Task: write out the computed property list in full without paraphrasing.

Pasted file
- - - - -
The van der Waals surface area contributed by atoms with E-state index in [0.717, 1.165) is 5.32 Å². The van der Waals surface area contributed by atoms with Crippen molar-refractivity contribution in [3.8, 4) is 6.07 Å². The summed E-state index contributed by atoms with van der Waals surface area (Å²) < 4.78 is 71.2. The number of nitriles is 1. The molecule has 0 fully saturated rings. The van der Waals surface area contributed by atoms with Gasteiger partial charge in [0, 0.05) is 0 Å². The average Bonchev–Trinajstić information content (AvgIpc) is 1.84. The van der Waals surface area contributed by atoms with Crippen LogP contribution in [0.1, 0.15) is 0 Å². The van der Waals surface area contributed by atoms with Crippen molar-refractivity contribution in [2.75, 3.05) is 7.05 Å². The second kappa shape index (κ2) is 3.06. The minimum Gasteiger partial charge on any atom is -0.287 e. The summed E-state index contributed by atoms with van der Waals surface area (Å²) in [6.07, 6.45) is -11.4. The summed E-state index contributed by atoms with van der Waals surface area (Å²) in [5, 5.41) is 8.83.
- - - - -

The van der Waals surface area contributed by atoms with E-state index in [0.717, 1.165) is 5.32 Å². The van der Waals surface area contributed by atoms with Crippen molar-refractivity contribution in [3.8, 4) is 6.07 Å². The summed E-state index contributed by atoms with van der Waals surface area (Å²) < 4.78 is 71.2. The number of nitriles is 1. The molecule has 0 fully saturated rings. The van der Waals surface area contributed by atoms with Gasteiger partial charge in [0, 0.05) is 0 Å². The average Bonchev–Trinajstić information content (AvgIpc) is 1.84. The van der Waals surface area contributed by atoms with Crippen LogP contribution in [0.1, 0.15) is 0 Å². The van der Waals surface area contributed by atoms with Crippen molar-refractivity contribution in [2.75, 3.05) is 7.05 Å². The second kappa shape index (κ2) is 3.06. The minimum Gasteiger partial charge on any atom is -0.287 e. The summed E-state index contributed by atoms with van der Waals surface area (Å²) in [6.07, 6.45) is -11.4. The summed E-state index contributed by atoms with van der Waals surface area (Å²) in [5, 5.41) is 8.83.